Here at Nook, we have a passion for people, places, and properties. Welcome to #TastemakerTuesday, where we’ll feature the visionaries in our favorite nooks who are dedicated to building a better community through their talents.
We travel all the way back to 1405 and the Irish Annals of Clonmacnoise to find the first written entry on whiskey, and that was a grim report: the head of a clan had indulged in too much “aqua vitae,” or “water of life” on Christmas Day and died. See the Irish people had experimented for years with knowledge of perfume distillery taken from travels through the Mediterranean until it became a popular drink. It wasn't well regulated until 1556 when the English Parliament tried to pass a mostly unsuccessful act that limited the production of whiskey to larger towns.
After a winding history of licenses and regulations that ebbed and flowed depending on the areas of the UK the Crown controlled at the time, it wasn't until the 1800s that whiskey and Ireland became synonymous. Then wars and disagreements took hold. Add to that the effect of American Prohibition in the early twentieth century, and for a time Scotland whiskey production was on top.
We felt a great resurgence through the 1980s, however, and a number of distilleries opened again. Last summer, almost twenty were in full production with eighteen more scheduled. You can track this uptick in new Irish whiskey distilleries through businesses in our Nook Neighborhoods. Whether it's an establishment entirely centered around whiskey or an expansion of their offerings, the Irish tradition’s resurgence is most certainly our gain!
Orange County: Chapter One opened seven years ago on St Patrick's Day, taking up residence in Santa Ana’s Artist Alley. Winner of the 2018 Diner’s Choice Award, you’ll find delicious local food along with nearly any kind of whiskey you could want (including one I'd love to try, the Jameson 18 year limited reserve).
Los Angeles: The Thirsty Crow in Silver Lake was named after Aesop’s Fable of the inventive bird who dropped stones into a jug until he could drink the….whiskey? I remember it as water, but this is a much tastier version. Some of the best bartenders in the area work here, and the pours are generous, to say the least.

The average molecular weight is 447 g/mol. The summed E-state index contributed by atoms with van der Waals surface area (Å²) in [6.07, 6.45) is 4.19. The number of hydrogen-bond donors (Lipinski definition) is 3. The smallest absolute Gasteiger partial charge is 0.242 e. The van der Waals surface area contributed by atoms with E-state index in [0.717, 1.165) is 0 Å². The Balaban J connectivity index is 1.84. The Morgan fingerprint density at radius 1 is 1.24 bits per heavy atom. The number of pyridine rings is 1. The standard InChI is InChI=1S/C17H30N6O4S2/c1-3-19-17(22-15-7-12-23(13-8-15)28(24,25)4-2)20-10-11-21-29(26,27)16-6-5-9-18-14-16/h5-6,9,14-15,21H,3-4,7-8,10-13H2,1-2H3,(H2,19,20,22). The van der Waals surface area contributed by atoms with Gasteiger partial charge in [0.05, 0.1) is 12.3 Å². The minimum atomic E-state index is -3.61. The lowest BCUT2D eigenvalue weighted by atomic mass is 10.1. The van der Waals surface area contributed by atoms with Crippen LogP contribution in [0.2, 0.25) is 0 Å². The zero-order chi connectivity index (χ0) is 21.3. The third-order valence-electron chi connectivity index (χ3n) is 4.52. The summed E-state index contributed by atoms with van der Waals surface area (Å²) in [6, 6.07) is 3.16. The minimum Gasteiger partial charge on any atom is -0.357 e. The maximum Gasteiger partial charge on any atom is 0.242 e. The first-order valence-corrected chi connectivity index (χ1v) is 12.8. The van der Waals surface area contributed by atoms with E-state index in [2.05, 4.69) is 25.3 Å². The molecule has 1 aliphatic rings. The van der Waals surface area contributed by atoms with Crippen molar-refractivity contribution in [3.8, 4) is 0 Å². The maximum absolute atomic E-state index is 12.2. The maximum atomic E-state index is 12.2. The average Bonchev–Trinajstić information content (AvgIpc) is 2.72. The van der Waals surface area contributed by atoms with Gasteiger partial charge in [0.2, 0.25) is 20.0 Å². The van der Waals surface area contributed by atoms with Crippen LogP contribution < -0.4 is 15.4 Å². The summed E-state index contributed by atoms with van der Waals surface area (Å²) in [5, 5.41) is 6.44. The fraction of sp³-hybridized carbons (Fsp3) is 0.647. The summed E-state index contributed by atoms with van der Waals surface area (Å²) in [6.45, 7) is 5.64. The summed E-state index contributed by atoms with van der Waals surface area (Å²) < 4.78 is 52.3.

Palm Springs: You can find the excellent atmosphere of Eureka! in Palm Desert and across California. Each location hand picks live entertainment, meals and drinks to create a revelatory experience worthy of the term eureka!
The Bay Area: Elixir has such a great neighborhood history to it, plus over 450 whisk(e)y bottles on the shelf and three pour options. They receive a single barrel to sell exclusively to their customers often, and right now you can indulge in a Buffalo Trace Bourbon. The longest continually running saloon in San Francisco, Elixir came under Irish ownership once again in 1998. With every restoration and improvement, they unearth new evidence of its legacy.
San Diego: Seven Grand is another choice you can find in other Nook Neighborhoods (downtown Los Angeles has a great location). Each destination has their own Whiskey Society, where you can continue an education and appreciation of the finest in whiskeys.
Santa Barbara: Dargan’s Irish Pub and Restaurant is an authentic Irish establishment, and I can tell because the dinner menu’s traditional faire makes my mouth water. Pair it with a true Guinness, some of their fine selection of whiskeys, and you have a truly Irish evening.
Miami: I don't know if it's the best, but it's certainly the most interesting Southern option. You enter the Bodega in South Beach through a pretend meat cooler in the back of a Mexican restaurant, and there a world of whiskey unfolds.
Do any of these whiskey bars wet your palette? Look them up then Search With Style© to find a dream home nearby.